IDEAS home Printed from https://ideas.repec.org/
MyIDEAS: Login to save this paper or follow this series

The Effect of Minimum Wages on Immigrants’ Employment and Earnings

  • Orrenius, Pia M.

    ()

    (Federal Reserve Bank of Dallas)

  • Zavodny, Madeline

    ()

    (Agnes Scott College)

This study examines how minimum wage laws affect the employment and earnings of low-skilled immigrants and natives in the U.S. Minimum wage increases might have larger effects among low-skilled immigrants than among natives because, on average, immigrants earn less than natives due to lower levels of education, limited English skills, and less social capital. Results based on data from the Current Population Survey for the years 1994-2005 do not indicate that minimum wages have adverse employment effects among adult immigrants or natives who did not complete high school. However, low-skilled immigrants may have been discouraged from settling in states that set wage floors substantially above the federal minimum.

If you experience problems downloading a file, check if you have the proper application to view it first. In case of further problems read the IDEAS help page. Note that these files are not on the IDEAS site. Please be patient as the files may be large.

File URL: http://ftp.iza.org/dp3499.pdf
Download Restriction: no

Paper provided by Institute for the Study of Labor (IZA) in its series IZA Discussion Papers with number 3499.

as
in new window

Length: 43 pages
Date of creation: May 2008
Date of revision:
Publication status: published in: Industrial and Labor Relations Review, 2008, 61 (4), 544-563
Handle: RePEc:iza:izadps:dp3499
Contact details of provider: Postal: IZA, P.O. Box 7240, D-53072 Bonn, Germany
Phone: +49 228 3894 223
Fax: +49 228 3894 180
Web page: http://www.iza.org

Order Information: Postal: IZA, Margard Ody, P.O. Box 7240, D-53072 Bonn, Germany
Email:


References listed on IDEAS
Please report citation or reference errors to , or , if you are the registered author of the cited work, log in to your RePEc Author Service profile, click on "citations" and make appropriate adjustments.:

as in new window
  1. Chiswick, Barry R. & Le, Anh T. & Miller, Paul W., 2006. "How Immigrants Fare Across the Earnings Distribution: International Analyses," IZA Discussion Papers 2405, Institute for the Study of Labor (IZA).
  2. Manfred W. Keil & Donald Robertson & James Symons, 2001. "Minimum Wages and Employment," Claremont Colleges Working Papers 2001-08, Claremont Colleges.
  3. Kenneth A. Couch & David C. Wittenburg, 2001. "The Response of Hours of Work to Increases in the Minimum Wage," Southern Economic Journal, Southern Economic Association, vol. 68(1), pages 171-177, July.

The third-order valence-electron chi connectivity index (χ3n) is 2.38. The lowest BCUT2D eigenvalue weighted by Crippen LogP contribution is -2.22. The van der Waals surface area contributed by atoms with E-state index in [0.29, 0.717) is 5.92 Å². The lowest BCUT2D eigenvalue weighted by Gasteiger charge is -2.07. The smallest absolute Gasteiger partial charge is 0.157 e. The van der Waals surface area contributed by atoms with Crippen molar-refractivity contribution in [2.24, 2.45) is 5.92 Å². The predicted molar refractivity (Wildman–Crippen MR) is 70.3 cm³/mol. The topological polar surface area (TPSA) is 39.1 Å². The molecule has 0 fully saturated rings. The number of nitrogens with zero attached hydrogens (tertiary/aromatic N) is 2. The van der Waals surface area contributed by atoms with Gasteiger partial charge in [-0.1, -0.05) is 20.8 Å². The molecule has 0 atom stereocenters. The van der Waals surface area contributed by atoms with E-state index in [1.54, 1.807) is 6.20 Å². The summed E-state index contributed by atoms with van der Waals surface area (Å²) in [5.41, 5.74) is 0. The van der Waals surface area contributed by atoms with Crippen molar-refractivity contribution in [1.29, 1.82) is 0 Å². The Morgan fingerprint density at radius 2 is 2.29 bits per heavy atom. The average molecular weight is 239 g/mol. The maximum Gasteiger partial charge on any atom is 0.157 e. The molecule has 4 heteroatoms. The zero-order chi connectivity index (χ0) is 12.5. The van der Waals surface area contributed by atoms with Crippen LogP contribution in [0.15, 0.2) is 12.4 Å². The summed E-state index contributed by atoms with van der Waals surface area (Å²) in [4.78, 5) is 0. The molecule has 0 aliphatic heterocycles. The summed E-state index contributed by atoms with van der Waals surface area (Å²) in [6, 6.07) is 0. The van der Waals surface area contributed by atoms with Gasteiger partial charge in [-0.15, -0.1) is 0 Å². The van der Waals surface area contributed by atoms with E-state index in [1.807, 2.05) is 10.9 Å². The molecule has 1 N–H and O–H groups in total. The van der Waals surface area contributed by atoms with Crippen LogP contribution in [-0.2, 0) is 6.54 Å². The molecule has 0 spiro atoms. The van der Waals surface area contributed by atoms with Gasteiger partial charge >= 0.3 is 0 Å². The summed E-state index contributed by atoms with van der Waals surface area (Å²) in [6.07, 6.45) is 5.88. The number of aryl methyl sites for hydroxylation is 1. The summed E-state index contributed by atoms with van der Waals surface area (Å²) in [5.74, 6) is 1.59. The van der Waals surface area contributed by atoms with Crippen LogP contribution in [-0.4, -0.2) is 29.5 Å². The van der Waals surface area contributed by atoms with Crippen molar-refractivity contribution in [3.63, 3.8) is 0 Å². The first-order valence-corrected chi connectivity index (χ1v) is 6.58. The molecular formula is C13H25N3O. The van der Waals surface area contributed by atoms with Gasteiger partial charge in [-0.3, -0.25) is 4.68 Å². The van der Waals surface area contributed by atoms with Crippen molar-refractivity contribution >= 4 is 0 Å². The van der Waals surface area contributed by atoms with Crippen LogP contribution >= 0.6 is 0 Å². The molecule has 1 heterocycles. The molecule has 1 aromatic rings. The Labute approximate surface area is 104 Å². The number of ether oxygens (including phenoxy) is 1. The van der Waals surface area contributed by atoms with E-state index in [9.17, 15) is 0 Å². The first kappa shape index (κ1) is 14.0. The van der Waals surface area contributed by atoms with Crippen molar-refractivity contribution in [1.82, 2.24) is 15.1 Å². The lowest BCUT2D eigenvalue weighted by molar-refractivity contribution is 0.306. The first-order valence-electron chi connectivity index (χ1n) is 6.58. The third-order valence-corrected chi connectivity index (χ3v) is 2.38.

4. David Neumark & William Wascher, 1993. "Employment effects of minimum and subminimum wages: reply to Card, Katz, and Krueger," Working Paper Series / Economic Activity Section 144, Board of Governors of the Federal Reserve System (U.S.).
  5. David Card, 1992. "Using Regional Variation in Wages to Measure the Effects of the Federal Minimum Wage," Working Papers 680, Princeton University, Department of Economics, Industrial Relations Section..
  6. George J. Borjas, 2005. "Native Internal Migration and the Labor Market Impact of Immigration," NBER Working Papers 11610, National Bureau of Economic Research, Inc.
  7. Lang, Kevin & Kahn, Shulamit, 1998. "The effect of minimum-wage laws on the distribution of employment: theory and evidence," Journal of Public Economics, Elsevier, vol. 69(1), pages 67-82, July.
  8. David Neumark & William Wascher, 2011. "Does a Higher Minimum Wage Enhance the Effectiveness of the Earned Income Tax Credit?," ILR Review, Cornell University, ILR School, vol. 64(4), pages 712-746, July.
  9. David Neumark & William Wascher, 1992. "Employment Effects of Minimum and Subminimum Wages: Panel Data on State Minimum Wage Laws," ILR Review, Cornell University, ILR School, vol. 46(1), pages 55-81, October.
  10. Kristin F. Butcher & John Dinardo, 2002. "The Immigrant and Native-Born Wage Distributions: Evidence from United States Censuses," ILR Review, Cornell University, ILR School, vol. 56(1), pages 97-121, October.
  11. Kristin F. Butcher & John DiNardo, 1998. "The Immigrant and Native-born Wage Distributions: Evidence from United States Censuses," NBER Working Papers 6630, National Bureau of Economic Research, Inc.
  12. Neumark, David & Wascher, William, 2007. "Minimum Wages, the Earned Income Tax Credit, and Employment: Evidence from the Post-Welfare Reform Era," IZA Discussion Papers 2610, Institute for the Study of Labor (IZA).